DESCRIPTION="Multiple GNOME terminals in one window"
KEYWORDS="amd64 ~ppc x86"
IUSE="dbus +libnotify"
distutils_enable_tests setup.py

Binary packages

Gentoo does have a binary packaging format, which is a .tbz2 file with additional metadata. This feature enables the building of binary packages on one system followed by quick installation on other, identical systems. See for more information.


Masking is how Gentoo determines which packages are suitable for a system. Ebuilds designed for different architectures or experimental software are usually masked in a manner which prevents a stable system from installing them without user intervention.
Packages that generally just require some testing but will often work fine are said to be keyword masked. The standard way to unmask an individual keyword masked package is by adding a file with the full package name and keyword to /etc/portage/package.keywords/. Users can make subdirectories here as well, allowing for custom organization. For example, if a masked package had multiple masked dependencies, the user could make a directory with the name of the original masked package, and put all the mask files for the package and its dependencies in that directory. This scheme replaces the older scheme of having /etc/portage/package.keywords as a text file list.
Packages with known problems or not considered mature enough to be candidates for stable are hard masked by one of the various package.mask files in /usr/portage/profiles, and such entries are generally accompanied by a comment from developers explaining the reason for the mask.


Gentoo/Alt is a project created to manage porting the portage framework and other features to other operating systems, such as Mac OS X and the free BSDs. Gentoo/Alt was set up by Pieter Van den Abeele and Daniel Robbins after Pieter Van den Abeele founded Gentoo for Mac OS X.

Mac OS X

Gentoo for Mac OS X was the first non-Linux project of Gentoo and focused on making the Gentoo experience available on Apple's operating system by introducing the Portage system as a separate entity. This was roughly similar to Fink and MacPorts, but it used Portage instead of a Debian-like or Ports-like system. Later on, Gentoo for Mac OS X was made a subproject of Gentoo/Alt. Currently, the project is no longer active, because its prime assumption of using and not modifying the host OS appeared not to be realistic and eventually broke most packages or made them hardly maintainable. Gentoo for Mac OS X has been superseded by [|Gentoo Prefix], which is currently what Gentoo offers to Mac OS X users.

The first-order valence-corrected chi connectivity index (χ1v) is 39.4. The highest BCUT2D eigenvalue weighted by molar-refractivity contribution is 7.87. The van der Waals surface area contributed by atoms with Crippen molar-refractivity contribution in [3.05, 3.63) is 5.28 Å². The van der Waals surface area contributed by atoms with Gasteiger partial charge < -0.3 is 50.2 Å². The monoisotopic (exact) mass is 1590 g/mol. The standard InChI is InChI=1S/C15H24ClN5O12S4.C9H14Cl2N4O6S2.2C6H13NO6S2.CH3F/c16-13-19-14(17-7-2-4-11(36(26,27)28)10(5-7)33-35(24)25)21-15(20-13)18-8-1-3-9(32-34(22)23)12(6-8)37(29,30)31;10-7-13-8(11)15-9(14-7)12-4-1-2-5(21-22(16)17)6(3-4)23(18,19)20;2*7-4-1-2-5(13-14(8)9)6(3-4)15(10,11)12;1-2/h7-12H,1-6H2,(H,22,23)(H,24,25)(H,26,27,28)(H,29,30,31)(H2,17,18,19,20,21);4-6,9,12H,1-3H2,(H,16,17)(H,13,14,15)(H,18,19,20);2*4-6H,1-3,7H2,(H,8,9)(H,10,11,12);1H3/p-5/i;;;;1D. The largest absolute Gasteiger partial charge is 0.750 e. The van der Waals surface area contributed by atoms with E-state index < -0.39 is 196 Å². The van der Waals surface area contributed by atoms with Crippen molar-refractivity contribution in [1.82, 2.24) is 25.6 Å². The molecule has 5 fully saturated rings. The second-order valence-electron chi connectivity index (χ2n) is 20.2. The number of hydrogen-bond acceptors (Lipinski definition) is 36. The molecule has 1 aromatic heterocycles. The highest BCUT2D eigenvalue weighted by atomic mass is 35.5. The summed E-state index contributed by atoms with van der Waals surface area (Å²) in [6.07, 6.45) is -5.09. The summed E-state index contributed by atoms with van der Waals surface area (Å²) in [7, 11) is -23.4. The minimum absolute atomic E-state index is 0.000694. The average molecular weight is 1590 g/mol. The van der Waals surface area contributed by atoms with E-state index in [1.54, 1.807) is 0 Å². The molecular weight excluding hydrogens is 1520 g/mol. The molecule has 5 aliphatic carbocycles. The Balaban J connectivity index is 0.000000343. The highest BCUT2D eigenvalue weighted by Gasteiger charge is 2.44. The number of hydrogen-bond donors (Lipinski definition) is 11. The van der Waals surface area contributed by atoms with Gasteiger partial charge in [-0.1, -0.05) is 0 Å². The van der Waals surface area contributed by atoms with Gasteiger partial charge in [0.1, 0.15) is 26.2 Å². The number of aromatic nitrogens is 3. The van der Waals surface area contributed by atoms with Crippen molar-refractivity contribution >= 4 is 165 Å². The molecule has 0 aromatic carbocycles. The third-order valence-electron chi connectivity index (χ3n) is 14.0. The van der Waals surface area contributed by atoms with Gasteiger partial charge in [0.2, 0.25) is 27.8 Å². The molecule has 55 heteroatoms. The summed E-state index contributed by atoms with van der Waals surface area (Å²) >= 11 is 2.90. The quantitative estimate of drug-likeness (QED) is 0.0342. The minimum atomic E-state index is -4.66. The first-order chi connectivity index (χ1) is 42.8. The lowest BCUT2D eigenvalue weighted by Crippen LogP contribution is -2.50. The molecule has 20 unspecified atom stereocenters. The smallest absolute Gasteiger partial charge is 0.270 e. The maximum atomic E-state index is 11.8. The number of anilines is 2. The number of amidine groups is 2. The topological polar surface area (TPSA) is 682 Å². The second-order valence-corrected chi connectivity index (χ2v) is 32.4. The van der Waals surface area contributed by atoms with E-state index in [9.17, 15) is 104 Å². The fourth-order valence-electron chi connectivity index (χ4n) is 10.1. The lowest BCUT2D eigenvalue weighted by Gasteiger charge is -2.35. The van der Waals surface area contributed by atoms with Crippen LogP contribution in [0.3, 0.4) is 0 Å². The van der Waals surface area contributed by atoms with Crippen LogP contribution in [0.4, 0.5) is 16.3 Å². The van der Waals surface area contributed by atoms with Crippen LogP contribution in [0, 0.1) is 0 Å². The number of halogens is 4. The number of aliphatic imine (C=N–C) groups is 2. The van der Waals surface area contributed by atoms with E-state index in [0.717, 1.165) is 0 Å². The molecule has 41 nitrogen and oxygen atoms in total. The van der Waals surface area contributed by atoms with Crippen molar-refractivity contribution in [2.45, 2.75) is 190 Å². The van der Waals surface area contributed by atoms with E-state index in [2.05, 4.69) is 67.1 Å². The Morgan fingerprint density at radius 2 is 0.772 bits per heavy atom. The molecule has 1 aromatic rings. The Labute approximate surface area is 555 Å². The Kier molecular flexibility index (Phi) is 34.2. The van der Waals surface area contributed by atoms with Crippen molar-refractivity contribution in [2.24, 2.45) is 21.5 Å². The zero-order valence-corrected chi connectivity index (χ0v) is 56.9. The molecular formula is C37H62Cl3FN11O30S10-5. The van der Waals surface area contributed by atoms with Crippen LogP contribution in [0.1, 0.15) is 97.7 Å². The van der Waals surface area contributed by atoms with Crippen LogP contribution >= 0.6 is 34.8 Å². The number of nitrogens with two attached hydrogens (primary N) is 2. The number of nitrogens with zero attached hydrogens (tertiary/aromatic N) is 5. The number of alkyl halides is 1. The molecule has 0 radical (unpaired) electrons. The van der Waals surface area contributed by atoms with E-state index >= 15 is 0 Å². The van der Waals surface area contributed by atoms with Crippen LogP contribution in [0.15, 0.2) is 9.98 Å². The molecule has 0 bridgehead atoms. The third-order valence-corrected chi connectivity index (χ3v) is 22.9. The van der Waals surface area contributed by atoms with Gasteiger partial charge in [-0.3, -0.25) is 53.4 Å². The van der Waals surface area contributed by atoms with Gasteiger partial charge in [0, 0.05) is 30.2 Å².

The Prefix project on Mac OS X is tested and supported on Mac OS X Tiger, Leopard and Snow Leopard on PowerPC, IA-32, and x86-64 architectures.


Gentoo/FreeBSD brings the Gentoo Linux design, structure, and tools such as Portage and the Gentoo Linux base layout to the FreeBSD operating system. Gentoo's GNU toolchain is used instead of the original FreeBSD one.
Although the project is no longer maintained by any active Gentoo developers, there are instructions that allow installation of a full Gentoo/FreeBSD system. FreeBSD system ebuilds are integrated into the main portage tree, but this port is far from being complete due to the amount of packages needing to be ported and the lack of a proper Live CD.
The current official logo for Gentoo/FreeBSD is a daemonized "g", derived from original Gentoo Linux logo and inspired by the BSD Daemon.
It was designed by Marius Morawski, responding to an unofficial contest launched by Diego Elio Pettenò on his blog.


Gentoo/NetBSD is a project to provide a GNU userland managed by Portage with a NetBSD kernel. The project was started by Damian Florczyk. Currently only the x86 architecture is targeted and the system as a whole is in an incomplete state.


Gentoo/OpenBSD is a Gentoo/*BSD subproject to port Gentoo features such as Portage to the OpenBSD operating system. It was originally started by Grant Goodyear and is currently on development hiatus. An ISO image based on OpenBSD 3.8 is currently maintained by Karol Pasternak and can be downloaded from the project's web site.


Gentoo/DragonFlyBSD is a currently unofficial port to the DragonFlyBSD kernel. The project is developed by Robert Sebastian Gerus.

GNU Hurd

An unofficial port to GNU Hurd was also being developed, but was abandoned in late 2006.


Led by Benda Xu, "Gentoo RAP for Android Devices" installs a variant of Gentoo called Gentoo RAP in a directory prefix alongside Android. The Linux kernel is used by both Android and Gentoo RAP.


Gentoo/Interix is a port of Gentoo that runs atop the Interix Subsystem for Windows which is also known as Microsoft Windows Services for UNIX or Subsystem for Unix-based Applications. A result of the Gentoo/Interix project is the ability to install and use the Portage system to emerge native Windows applications. However, this feature does not support the wide variety of packages supported by other platforms.


An unofficial port to the Solaris operating system, "Portaris", was announced around 2006, but never got into a public state. It has been superseded by the Gentoo Prefix project.

Plan 9

Started in 2011 as a Google Summer of Code project, Plan 9 For Gentoo takes the Gentoo base and overlays a userspace inspired by Plan 9. The stated objectives of the project are to have better hardware support, better software support and to create a "culture shock" for people that have previously used Linux systems. The project is presently maintained by Robert Seaton.